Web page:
Get Used to Taking Your Time in the Bahamas

Posted on 01/07/2014 ~ Categorized as Live
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dhalbert@escapeartist.com

As the lead inbound marketing consultant and web designer, Don Halbert practices what he preaches and enjoys living, working, playing and investing abroad in Costa Rica.

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Everyday is an experience. To most Bahamians it is life. As a transplanted American, get used to things taking their time to be accomplished.

Get used to the sun!!! I didn’t find it as warm as living in Florida, but the sun will “beat you up”!

Get used to having a bank customer service representative take two hours to open a savings account.

Get used to having to stand in line for up to an hour to pay your electric bill because your bank doesn’t have on-line bill pay yet.

Get used to having to wait two to three hours to be served by a customer service representative at Batelco.

Get used to driving down the road behind a large truck moving a piece of machinery traveling at 15 miles per hour, and there is no way to overtake the truck for 5 miles without jeopardizing all passengers in your vehicle.

Get used to being a vehicle with signal lights and brake lights don’t work, be prepared to traverse off the road avoiding trees and shrubs for no apparent reason.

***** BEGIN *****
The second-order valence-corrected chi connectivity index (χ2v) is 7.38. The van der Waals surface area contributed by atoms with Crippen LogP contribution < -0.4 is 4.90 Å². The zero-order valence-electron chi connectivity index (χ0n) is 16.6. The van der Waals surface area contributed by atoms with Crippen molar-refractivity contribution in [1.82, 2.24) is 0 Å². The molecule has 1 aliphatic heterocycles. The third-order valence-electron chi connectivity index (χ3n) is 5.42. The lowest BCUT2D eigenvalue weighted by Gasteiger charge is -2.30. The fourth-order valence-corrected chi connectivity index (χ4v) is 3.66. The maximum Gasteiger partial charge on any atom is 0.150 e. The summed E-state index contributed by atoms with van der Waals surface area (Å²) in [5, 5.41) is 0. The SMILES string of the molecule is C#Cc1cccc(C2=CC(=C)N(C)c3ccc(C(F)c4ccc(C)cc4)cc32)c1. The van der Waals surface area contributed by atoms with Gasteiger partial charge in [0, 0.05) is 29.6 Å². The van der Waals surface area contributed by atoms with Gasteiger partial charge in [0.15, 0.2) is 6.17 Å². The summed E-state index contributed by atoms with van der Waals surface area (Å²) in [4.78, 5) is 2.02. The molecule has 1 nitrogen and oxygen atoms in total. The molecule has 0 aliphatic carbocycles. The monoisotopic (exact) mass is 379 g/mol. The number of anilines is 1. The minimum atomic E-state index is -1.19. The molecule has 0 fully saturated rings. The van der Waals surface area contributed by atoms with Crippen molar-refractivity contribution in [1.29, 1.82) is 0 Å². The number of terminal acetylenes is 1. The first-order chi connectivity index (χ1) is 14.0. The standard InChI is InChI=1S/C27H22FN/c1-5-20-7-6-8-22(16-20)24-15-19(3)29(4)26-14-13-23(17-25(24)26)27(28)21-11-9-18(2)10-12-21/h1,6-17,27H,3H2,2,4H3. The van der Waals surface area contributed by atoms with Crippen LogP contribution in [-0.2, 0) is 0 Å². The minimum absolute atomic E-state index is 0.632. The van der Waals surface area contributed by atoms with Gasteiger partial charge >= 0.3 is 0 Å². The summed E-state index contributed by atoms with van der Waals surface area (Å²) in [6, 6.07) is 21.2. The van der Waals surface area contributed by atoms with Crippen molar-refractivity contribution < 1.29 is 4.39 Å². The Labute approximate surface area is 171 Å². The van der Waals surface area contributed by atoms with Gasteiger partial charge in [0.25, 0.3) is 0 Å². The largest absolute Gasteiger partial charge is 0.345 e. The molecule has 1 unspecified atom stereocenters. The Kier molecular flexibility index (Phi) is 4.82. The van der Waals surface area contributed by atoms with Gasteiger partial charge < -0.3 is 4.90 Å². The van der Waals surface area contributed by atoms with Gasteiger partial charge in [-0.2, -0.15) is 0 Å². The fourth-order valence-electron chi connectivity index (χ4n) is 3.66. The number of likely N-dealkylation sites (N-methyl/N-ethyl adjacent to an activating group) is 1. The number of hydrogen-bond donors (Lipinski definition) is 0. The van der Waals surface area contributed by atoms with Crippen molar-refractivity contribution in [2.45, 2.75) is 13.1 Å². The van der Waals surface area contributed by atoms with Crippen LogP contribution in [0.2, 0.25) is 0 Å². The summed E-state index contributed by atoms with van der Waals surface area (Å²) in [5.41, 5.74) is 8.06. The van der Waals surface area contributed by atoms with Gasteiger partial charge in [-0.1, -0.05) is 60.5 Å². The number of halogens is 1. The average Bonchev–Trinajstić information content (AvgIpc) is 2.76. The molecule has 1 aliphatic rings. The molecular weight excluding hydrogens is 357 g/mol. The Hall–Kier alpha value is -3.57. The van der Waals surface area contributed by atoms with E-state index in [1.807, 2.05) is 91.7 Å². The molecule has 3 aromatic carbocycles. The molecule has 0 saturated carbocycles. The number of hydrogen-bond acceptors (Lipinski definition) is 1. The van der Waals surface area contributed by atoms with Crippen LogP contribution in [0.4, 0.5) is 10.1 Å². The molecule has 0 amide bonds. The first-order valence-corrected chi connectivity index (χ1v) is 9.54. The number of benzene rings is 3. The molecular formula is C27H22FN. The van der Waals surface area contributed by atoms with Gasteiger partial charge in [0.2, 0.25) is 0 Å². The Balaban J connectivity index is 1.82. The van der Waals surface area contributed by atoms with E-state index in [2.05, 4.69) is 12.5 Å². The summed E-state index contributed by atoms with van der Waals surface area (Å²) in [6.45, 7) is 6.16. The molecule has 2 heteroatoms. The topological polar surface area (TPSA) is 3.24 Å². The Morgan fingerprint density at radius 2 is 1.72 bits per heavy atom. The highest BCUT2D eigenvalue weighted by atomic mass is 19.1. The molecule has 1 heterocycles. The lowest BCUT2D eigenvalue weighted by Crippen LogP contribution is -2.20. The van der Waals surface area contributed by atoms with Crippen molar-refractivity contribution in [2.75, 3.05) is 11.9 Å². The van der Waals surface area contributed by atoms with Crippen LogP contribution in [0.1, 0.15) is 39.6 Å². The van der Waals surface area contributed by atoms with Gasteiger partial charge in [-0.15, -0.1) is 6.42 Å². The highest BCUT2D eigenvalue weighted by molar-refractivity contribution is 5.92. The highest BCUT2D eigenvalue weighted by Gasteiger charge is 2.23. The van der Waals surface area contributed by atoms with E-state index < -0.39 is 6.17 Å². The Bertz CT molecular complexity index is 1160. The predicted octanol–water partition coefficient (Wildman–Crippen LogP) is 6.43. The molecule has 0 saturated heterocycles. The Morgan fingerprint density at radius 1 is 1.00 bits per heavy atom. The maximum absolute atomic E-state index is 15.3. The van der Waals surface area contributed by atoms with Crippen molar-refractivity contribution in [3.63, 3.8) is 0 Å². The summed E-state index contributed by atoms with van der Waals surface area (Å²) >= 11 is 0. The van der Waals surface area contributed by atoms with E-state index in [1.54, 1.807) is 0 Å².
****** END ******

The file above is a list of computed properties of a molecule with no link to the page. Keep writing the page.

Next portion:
Get used to having the customer service representative at Cable Bahamas telling you that you can have a premium channel added to your service if you purchase a cable box for $90.00. Then she will tell you they have none in stock.

Get used to finding out your car needs an alternator for $560.00. Then call around and there isn’t one on the island to fit.

Get used to flying to Miami, Ft. Lauderdale, or West Palm Beach to pick up your alternator for $220.00, and fly home to the Bahamas to have it installed.

Get used to planning on a meal with a certain ingredient needed, then running all over the island in search of it. Only to find you spent $15.00 in fuel and it isn’t available today, anywhere.

Get used to having wet feet right after it rains. The islands flood so severe because they never planned on drainage when building roads or housing developments.

Get used to driving down a beautiful Oceanside road at high tide and having a wave crash across the roadway.

Get used to mosquitoes and horseflies the size of Cessna’s.

After living in the Bahamas for two and a half years, I now find that I would not return to the United States unless dragged there by my heels. Life in this turmoiled world is somehow more relaxed now.

Excerpted from “So, You Want To Move To The Bahamas: Through The Eyes Of A Transplanted American” in Escape From America Magazine, Issue 59.


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